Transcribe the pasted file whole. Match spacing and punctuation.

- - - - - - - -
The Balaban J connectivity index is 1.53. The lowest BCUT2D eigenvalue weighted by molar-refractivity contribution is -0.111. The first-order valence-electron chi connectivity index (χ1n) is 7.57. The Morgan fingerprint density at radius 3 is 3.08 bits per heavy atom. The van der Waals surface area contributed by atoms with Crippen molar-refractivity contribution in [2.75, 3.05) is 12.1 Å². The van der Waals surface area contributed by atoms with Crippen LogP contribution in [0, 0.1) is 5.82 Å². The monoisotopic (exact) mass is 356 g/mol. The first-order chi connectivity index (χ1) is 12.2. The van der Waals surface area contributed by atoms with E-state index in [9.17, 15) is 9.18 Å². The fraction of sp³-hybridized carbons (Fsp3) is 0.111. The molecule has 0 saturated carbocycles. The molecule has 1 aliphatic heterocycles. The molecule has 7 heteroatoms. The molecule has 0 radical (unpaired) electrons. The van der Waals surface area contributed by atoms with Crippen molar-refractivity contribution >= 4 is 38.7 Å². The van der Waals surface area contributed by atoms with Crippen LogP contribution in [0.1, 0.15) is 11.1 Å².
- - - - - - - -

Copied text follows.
The Balaban J connectivity index is 1.53. The lowest BCUT2D eigenvalue weighted by molar-refractivity contribution is -0.111. The first-order valence-electron chi connectivity index (χ1n) is 7.57. The Morgan fingerprint density at radius 3 is 3.08 bits per heavy atom. The van der Waals surface area contributed by atoms with Crippen molar-refractivity contribution in [2.75, 3.05) is 12.1 Å². The van der Waals surface area contributed by atoms with Crippen LogP contribution in [0, 0.1) is 5.82 Å². The monoisotopic (exact) mass is 356 g/mol. The first-order chi connectivity index (χ1) is 12.2. The van der Waals surface area contributed by atoms with E-state index in [9.17, 15) is 9.18 Å². The fraction of sp³-hybridized carbons (Fsp3) is 0.111. The molecule has 0 saturated carbocycles. The molecule has 1 aliphatic heterocycles. The molecule has 7 heteroatoms. The molecule has 0 radical (unpaired) electrons. The van der Waals surface area contributed by atoms with Crippen molar-refractivity contribution >= 4 is 38.7 Å². The van der Waals surface area contributed by atoms with Crippen LogP contribution in [0.1, 0.15) is 11.1 Å².